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'My dad gave me a good piece of advice at Christmas. He said, 'Just play like a kid.''

Beibhinn Parsons has been named Guinness Rugby Writers of Ireland Women’s Player of The Year.

Beibhinn Parsons with her award.
Beibhinn Parsons with her award.
Image: Morgan Treacy/INPHO

THERE IS A very real joy in watching Beibhinn Parsons play rugby.

The Ballinasloe woman is a pure rugby player and a pure athlete. Parsons’ smooth running style helped her towards three tries in the 2020 Six Nations as she continued her rise in Test rugby.

But the 19-year-old is not just about outright speed. She has diligently-honed instincts for how best to employ it, where the space is, and how to be in the right place at the right time. Defensively, Parsons has worked hard to gain an appreciation of space too, with her timing now often allowing her to make impactful tackles.

All of these things helped the Ireland wing to enjoy an excellent 2019/20 season, one that saw her named the Guinness Rugby Writers of Ireland Women’s Player of The Year last night.

Of course, she has had to learn fast in international rugby and still only has eight caps for Ireland, but Parsons looks very much at home already. Even as she continues to pick up the know-how at the highest level, the Connacht flyer has been reminded simply to be herself.

“My dad gave me a good piece of advice when I left at Christmas,” explains Parsons. “He said, ‘Just play like a kid.’

“I think I sort of lost that to a point when I was trying to be too serious or play a different game, be a different player, a playmaker, which I’m not. I’m a finisher. I’m excited to play and I enjoy it.

“So to make sure I express myself on the pitch is something that I’m definitely working on, I don’t want to be boxed into anything. Play like a kid.”

Not that Parsons will rest on her laurels.

There are lots of ways in which she can become an even more dangerous player, including through her attacking kicking game – such a key facet of rugby these days.

“I’ve been working on adding more of a kicking game, so I’m working on grubbers and chipping and that type of stuff. The girls in camp are excellent,” says Parsons.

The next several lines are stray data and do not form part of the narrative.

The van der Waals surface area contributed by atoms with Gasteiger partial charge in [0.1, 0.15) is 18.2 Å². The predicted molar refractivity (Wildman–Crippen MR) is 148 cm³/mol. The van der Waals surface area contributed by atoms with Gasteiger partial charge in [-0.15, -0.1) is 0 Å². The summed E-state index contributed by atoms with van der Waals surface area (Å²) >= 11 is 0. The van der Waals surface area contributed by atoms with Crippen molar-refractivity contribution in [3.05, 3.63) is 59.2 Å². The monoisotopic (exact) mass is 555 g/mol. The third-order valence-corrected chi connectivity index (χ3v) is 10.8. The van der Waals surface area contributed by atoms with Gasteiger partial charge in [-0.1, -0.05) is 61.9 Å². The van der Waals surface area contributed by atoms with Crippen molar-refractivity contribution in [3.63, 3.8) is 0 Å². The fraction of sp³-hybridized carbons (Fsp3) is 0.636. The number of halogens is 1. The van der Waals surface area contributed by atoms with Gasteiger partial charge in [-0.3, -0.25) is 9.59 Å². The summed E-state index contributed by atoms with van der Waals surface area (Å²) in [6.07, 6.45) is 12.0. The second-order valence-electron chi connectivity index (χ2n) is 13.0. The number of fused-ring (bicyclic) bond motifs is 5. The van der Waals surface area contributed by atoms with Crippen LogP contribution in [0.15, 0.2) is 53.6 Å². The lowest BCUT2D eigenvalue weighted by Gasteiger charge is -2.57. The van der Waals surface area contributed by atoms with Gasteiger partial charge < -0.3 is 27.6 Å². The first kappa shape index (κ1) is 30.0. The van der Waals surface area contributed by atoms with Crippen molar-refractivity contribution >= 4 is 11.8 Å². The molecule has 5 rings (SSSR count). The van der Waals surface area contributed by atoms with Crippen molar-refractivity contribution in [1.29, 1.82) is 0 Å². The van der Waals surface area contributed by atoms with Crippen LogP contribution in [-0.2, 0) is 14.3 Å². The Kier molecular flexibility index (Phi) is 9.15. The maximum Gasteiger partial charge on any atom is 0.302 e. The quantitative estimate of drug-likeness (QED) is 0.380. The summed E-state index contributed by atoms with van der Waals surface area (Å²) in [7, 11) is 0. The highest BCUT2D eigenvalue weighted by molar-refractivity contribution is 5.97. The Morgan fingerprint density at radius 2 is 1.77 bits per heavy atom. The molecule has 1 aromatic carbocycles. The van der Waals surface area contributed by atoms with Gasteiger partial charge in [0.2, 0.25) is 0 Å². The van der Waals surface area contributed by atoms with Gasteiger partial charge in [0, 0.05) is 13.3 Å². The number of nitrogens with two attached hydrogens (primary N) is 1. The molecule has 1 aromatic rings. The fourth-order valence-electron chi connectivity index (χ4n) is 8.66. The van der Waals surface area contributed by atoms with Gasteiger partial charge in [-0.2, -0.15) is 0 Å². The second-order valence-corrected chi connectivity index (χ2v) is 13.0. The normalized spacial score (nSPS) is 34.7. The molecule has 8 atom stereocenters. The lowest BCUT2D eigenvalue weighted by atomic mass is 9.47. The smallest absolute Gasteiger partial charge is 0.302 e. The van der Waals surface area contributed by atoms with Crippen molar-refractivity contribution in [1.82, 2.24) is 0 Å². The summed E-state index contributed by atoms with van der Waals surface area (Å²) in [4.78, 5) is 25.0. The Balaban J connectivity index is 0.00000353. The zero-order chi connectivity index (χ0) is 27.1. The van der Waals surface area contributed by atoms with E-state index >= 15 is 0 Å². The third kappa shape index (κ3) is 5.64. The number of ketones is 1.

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beibhinn-parsons-makes-a-break Parsons showed her talent in the 2020 Six Nations. Source: Dan Sheridan/INPHO

“Ellen Murphy is an expert on kicking so I’m always picking her brains, and the same with Kathryn Dane, just learning off the girls and trying to add more tools to my toolbox really.”

It has been a whirlwind last year for Parsons with a postponed Six Nations, a rejigged Leaving Cert, the belated resumption of the Six Nations, the France game being cancelled, the start of her life as a student at UCD – albeit remotely – and the recently postponed Six Nations.

Parsons looks back on it with “a lot of fondness” and gratitude for the support she got from family, friends, and team-mates. The rugby calendar in 2021 remains uncertain but the hope is that it includes the rescheduled Six Nations, a World Cup qualifying competition, and the World Cup itself in New Zealand.

“Since I joined the squad our focus has been to get to the World Cup. It’s the pinnacle of rugby, it’s what you train for, it’s what you do everything for,” says Parsons.

“I’m scheduling my life nearly to peak during those World Cup qualifiers to ensure that we all get qualified and that’s what everyone’s doing.

“We all have to rejig our schedules. In my case, I had to make sure I got my Leaving Cert done right the first time so I wouldn’t have to repeat and miss anything the second time around. It means everything. It’s always what we were working towards.”

That’s the ultimate goal for Parsons and Ireland, although it was nice to have her own good performances recognised with the RWI Women’s Player of the Year award.

“I was completely shocked and also delighted when I found out the news,” said Parsons.

“To follow on from my team-mates like Claire Molloy, Sene Naoupu, Ciara Griffin, they’re players of such high calibre so to be even considered for an award is beyond all my expectations. It means the world, like a dream come true.” 

About the author:

Murray Kinsella

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